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At 31 years of age Felix should have plenty to time to get to 2,500 or beyond. He is showing some signs of slowing down but is still a premium contact hitter. Of the WPK leaders in this category most are in their 30's and it isn't until you get down to #13 on the list- Lazaro Lowndes of the Washington Night Train- you find someone under 30. Lowndes, at age 27
is one of the best pure hitters hitters in the league and should pretty easily get to 2,000 by age 30. The two players below him on the list- Jesse Cibula of S.F. and the Brewers Chad Brown- are also just 27 years of age but both have been showing signs of decreasing ability the past year or so.
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Old 10-27-2019, 01:13 AM   #599
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August 9-11, 1974, versus San Francisco

So the Brewers return home, where they have been dominant this year (38-16 coming into this series), having just swept Oklahoma City in a 4-game series and having won 7 of 8 in the month of August, to face the last place San Francisco Velocity. The Brewers have won 8 of 11 against the Velocity this season. The Velocity have lost 4 games in a row coming into this series.

So.
Good time for the Brewers right? Shouldn't have any problem staying hot, right?
Wrong!

Ouch, this one hurt.

Game 1- S.F.-12, Denver-10. The Brewers led 6-3 going into the 7th inning with Cheol-han Lee on the mound. So far, so good. Cheol didn't get a single out in the 7th and with a little help from the bullpen, the Brewers lose their lead as they allow 4 runs in the inning. Cheol-han gave up 5 runs on 10 hits in just 6 innings pitched. Not one of his better starts. The game goes into extras tied at 9-9. And then the normally steady Jaden Francis gets torched in the 11th inning, giving up 3 runs (he gave up 4 runs on 6 hits over 2 1/3rd innings pitched.) The Brewers plate one in the bottom of the inning but fall short. Francis takes the loss, falling to 2-3 with 1.96 ERA. Can't blame the very hot Joe McPhillips for this one though. McPhillips (.293/.382/.533) went 4 for 5 with 2 runs scored, 3 RBI, hit 3 triples to double his season total, and walked twice. (McPhillips sets the MGL record for triples in a single game.) Bobby Erbakan (.328/.392/.509) was 3 for 7 and also hit a triple, his 7th.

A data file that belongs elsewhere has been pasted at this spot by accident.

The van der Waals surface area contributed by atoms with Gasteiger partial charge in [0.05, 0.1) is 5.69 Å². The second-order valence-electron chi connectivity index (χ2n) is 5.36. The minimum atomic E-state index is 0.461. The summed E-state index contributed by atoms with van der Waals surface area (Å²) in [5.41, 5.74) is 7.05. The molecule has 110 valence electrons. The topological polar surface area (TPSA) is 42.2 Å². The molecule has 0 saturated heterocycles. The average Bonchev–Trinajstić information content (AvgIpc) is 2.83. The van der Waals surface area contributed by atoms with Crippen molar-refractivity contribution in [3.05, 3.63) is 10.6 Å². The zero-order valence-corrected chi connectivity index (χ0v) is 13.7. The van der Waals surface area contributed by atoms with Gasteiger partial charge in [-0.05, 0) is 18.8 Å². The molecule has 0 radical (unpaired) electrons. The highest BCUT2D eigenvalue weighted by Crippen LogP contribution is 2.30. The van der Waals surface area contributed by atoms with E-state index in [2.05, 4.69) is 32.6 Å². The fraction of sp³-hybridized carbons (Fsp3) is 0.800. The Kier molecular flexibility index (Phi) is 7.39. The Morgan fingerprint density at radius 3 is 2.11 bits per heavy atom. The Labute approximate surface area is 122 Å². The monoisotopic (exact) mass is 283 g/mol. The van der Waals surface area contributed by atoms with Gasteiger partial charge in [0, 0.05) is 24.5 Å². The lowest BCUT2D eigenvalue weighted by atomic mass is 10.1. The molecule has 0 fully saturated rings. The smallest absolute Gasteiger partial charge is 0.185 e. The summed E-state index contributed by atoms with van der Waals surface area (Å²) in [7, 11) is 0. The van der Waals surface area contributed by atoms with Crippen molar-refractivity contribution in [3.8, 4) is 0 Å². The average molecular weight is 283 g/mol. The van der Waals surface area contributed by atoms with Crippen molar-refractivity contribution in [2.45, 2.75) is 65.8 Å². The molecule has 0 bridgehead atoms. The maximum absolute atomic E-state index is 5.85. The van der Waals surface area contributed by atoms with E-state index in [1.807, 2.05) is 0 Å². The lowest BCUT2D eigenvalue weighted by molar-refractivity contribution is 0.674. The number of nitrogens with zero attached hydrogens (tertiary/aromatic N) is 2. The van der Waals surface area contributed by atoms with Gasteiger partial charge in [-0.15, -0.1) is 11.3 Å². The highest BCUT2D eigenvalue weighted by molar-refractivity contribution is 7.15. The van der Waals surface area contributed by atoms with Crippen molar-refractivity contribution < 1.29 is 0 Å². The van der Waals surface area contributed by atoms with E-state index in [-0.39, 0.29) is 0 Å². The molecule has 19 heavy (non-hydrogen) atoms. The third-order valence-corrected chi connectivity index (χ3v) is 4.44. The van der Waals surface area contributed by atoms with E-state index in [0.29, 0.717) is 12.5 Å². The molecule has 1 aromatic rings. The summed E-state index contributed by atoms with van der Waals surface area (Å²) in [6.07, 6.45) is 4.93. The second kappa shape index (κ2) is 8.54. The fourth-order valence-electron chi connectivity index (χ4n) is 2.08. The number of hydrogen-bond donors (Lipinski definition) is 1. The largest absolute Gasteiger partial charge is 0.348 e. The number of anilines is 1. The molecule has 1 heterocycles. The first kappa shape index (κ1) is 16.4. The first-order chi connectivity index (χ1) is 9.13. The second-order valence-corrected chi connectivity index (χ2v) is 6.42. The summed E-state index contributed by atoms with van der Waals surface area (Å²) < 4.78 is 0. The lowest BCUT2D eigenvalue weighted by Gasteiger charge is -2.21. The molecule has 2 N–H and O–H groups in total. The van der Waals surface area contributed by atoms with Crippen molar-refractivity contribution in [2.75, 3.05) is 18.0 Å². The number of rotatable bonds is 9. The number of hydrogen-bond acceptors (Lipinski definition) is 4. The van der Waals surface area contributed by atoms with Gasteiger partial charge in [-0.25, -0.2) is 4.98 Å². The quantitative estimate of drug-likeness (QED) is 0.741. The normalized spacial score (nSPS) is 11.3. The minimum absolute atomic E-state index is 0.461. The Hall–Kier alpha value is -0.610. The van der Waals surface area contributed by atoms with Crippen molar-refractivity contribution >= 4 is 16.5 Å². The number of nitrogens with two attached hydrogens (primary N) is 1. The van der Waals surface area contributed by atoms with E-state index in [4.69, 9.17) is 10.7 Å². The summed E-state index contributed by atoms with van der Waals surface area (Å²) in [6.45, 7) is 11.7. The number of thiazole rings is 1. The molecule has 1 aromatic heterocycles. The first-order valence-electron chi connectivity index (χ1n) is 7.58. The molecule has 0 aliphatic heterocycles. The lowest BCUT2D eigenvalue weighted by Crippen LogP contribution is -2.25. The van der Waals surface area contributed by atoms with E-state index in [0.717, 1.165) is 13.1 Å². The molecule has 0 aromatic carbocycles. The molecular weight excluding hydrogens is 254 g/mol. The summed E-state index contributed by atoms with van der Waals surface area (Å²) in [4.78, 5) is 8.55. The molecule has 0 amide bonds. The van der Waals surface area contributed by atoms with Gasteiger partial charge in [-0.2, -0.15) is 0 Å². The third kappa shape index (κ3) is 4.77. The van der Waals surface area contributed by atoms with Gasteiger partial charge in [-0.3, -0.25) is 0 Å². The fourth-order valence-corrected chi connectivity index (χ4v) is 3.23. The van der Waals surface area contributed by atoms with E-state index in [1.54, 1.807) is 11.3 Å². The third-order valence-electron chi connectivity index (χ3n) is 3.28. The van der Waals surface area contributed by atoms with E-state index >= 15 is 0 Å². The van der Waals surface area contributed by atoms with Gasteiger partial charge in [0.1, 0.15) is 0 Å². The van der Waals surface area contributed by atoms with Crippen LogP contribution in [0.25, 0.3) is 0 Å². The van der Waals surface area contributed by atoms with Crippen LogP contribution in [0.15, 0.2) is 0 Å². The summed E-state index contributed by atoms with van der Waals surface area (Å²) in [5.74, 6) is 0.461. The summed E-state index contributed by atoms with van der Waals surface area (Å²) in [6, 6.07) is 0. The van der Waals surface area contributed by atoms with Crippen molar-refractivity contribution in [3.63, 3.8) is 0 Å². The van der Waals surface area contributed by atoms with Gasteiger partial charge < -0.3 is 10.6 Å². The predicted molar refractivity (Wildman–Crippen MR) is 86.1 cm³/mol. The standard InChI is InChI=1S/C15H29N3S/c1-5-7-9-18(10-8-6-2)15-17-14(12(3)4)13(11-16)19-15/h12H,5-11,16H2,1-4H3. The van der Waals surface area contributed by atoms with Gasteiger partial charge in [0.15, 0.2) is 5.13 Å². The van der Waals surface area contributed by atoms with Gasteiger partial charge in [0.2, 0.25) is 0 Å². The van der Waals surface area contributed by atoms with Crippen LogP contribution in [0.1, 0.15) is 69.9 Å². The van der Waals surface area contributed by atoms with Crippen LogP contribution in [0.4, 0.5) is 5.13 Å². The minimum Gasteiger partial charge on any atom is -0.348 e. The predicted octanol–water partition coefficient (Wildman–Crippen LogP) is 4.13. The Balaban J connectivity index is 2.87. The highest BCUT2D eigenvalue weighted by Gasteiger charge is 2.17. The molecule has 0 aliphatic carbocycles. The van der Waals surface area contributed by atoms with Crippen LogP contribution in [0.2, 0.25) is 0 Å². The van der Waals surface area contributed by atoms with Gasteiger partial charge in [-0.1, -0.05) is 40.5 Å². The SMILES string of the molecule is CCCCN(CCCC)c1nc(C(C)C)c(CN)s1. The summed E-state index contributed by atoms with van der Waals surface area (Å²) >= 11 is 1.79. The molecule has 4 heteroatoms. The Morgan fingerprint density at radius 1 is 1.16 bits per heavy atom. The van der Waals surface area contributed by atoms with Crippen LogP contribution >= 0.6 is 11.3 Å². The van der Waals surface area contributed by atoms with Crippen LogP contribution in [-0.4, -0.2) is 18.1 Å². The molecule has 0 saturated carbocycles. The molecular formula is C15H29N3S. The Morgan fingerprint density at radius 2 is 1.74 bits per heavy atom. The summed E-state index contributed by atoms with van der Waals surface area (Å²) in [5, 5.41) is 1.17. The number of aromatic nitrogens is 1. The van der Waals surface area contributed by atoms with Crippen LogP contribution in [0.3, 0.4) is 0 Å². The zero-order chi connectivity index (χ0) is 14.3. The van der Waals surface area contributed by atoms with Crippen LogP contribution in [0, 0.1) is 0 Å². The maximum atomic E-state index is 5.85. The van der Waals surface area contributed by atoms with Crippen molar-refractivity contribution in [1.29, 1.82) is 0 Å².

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Game 2- S.F.-5, Denver-3. Not a good start for Harry Lyerly. Harry gave up 5 runs on 10 hits in 7 2/3rds innings pitched. He falls to 7-9 with a 4.27 ERA. The Brewers get a pair of homers- Kevin Curtis (.209/.345/.299) hits his 2nd of the season and Bobby Erbakan (.327/.391/.513) hits his 13th. Chad Brown (.302/.320/.414) was 2 for 4 and hit his 19th double.